Pre-Money: A Pre-Money SAFE investment converts at the Pre-Money cap divided by the number of shares issued and outstanding. For example, if the company has 10M shares issued and outstanding, then a $9M Pre-Money Cap/10M shares would equal $0.90 per share. Therefore, the investment would buy 1.1M shares or 10%, but if there were preceding Pre or Post-Money SAFEs, they would dilute the 10%. If there is a discount, the note would convert in the same scenario above.
Note: If there is a priced round below the cap and there is no discount, the SAFE will convert at the current priced round’s preferred stock share price.
*The most significant difference between Pre and Post-Money SAFEs is that Pre-Money excludes all securities converting in the financing (such as SAFEs and convertible notes), called “converting securities,” whereas Post-Money includes them.
Discount: On SAFEs, if a discount is applied, it is displayed as 1-discount; e.g., 1–20% is 80%. Do not be alarmed if the SAFE shows an 80% discount, it means the stock is purchased at 80% of the current share price.
Most Favorable Nation (“MFN”): Due to uncapped notes increasing in popularity, the MFN has become more popular because it means the SAFE will convert at the most favorable terms signed for all by converting securities before the subsequent priced round.
If the subsequent price round is below the cap, MFNs and discounts can serve as down-round protection.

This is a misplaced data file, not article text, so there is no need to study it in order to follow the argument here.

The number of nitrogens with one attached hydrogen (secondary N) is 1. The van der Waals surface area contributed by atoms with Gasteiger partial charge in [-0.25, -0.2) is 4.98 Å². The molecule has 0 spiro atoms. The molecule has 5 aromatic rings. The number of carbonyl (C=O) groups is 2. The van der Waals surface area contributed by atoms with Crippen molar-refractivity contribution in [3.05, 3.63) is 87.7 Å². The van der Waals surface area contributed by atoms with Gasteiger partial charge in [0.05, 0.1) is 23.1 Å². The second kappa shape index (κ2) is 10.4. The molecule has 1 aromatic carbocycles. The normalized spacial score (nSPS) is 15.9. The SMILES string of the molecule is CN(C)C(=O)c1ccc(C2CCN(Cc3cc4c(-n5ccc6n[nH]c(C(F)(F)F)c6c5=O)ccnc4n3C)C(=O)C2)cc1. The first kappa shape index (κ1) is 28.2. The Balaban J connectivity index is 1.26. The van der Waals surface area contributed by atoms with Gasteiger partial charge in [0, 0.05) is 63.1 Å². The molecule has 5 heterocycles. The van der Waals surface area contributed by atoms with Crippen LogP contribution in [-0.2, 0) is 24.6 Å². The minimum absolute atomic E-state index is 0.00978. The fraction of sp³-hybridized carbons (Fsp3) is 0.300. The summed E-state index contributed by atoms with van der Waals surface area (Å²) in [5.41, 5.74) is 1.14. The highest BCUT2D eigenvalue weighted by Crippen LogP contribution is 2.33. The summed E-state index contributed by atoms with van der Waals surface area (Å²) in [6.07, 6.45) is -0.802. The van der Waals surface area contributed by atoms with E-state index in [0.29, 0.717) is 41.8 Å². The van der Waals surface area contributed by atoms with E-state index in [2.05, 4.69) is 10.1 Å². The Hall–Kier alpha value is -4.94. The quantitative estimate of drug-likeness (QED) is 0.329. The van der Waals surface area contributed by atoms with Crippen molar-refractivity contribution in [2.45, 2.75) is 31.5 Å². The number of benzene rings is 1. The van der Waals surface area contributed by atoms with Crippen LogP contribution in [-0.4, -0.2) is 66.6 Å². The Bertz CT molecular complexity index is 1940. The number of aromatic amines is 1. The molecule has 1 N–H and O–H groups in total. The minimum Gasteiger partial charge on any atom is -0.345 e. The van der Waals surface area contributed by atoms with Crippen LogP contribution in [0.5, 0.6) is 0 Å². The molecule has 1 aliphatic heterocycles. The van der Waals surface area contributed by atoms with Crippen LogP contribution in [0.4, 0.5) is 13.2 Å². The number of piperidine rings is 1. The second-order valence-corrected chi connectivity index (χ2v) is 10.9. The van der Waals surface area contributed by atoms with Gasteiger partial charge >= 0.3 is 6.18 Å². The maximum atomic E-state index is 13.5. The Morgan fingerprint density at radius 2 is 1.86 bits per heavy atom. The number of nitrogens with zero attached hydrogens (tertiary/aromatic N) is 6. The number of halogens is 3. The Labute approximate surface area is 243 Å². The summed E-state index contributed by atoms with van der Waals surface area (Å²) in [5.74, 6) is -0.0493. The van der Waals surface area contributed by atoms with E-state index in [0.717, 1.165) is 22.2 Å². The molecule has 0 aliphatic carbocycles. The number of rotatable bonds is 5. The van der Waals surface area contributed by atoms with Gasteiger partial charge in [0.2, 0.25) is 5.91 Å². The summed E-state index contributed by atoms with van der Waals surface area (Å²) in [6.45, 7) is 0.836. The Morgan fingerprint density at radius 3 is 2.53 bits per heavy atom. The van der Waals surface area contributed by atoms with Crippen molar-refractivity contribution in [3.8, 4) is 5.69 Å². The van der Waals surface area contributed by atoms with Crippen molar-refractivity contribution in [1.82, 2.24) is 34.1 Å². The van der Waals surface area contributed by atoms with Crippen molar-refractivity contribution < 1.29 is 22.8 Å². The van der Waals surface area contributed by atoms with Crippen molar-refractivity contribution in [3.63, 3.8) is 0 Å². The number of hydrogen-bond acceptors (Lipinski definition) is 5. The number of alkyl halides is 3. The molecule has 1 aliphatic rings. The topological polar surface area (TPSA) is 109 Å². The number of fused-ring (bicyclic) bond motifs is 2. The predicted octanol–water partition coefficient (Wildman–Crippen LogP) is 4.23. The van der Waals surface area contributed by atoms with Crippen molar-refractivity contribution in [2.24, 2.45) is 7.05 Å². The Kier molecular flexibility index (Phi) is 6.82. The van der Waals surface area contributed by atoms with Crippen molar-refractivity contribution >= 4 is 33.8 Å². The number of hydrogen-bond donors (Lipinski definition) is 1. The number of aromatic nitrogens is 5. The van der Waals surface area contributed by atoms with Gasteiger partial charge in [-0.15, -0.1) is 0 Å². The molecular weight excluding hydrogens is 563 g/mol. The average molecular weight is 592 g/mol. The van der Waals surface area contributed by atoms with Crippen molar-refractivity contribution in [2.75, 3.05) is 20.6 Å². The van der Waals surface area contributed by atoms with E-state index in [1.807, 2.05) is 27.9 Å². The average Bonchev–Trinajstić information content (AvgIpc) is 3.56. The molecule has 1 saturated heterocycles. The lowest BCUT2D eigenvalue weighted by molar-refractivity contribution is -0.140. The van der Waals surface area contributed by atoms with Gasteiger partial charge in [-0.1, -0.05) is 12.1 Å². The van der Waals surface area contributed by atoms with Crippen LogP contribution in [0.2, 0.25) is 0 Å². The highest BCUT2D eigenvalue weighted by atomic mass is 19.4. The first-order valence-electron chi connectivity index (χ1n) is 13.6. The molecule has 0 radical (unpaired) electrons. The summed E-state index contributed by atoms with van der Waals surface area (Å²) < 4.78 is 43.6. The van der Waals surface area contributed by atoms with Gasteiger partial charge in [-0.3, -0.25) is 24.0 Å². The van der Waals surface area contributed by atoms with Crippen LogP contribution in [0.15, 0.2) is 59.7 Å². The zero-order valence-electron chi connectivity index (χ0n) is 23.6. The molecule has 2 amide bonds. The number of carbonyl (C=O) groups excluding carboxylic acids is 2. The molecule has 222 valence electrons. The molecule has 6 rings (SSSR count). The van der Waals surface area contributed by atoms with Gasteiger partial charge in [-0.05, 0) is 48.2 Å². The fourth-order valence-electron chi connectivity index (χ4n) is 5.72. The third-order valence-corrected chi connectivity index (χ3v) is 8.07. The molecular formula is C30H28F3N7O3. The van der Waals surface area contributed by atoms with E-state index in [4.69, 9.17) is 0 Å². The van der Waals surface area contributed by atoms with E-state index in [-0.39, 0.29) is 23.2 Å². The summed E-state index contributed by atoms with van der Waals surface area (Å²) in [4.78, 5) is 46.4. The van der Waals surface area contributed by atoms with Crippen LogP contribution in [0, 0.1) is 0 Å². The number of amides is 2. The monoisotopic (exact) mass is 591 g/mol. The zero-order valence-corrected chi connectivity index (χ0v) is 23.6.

Uncapped: Uncapped SAFEs are generally paired with a discount and/or MFN because they convert at the priced round’s share price.
Side Letter: Side letters are an easy way for investors to add terms not included in the typical SAFE (e.g., information or pro rata rights).
An alternative to SAFEs is convertible notes representing convertible debt, not future equity. Convertible notes can be paid off before converting to equity. It’s also common that the note has an interest rate, accumulating as paid in kind (“PIK”) interest that tacks onto the convertible note principal amount. Therefore, when the convertible note converts, it would purchase more equity due to the interest. For example, a $1M convertible note with a 5% interest rate would be $1.05M after 12 months ($1M x (1 + 5%)).
From day 1 of founding a company, it’s an excellent exercise to produce scenarios of what future dilution could be so that i) founders are not blindsided by dilution and ii) fundraising and hiring can be planned accordingly.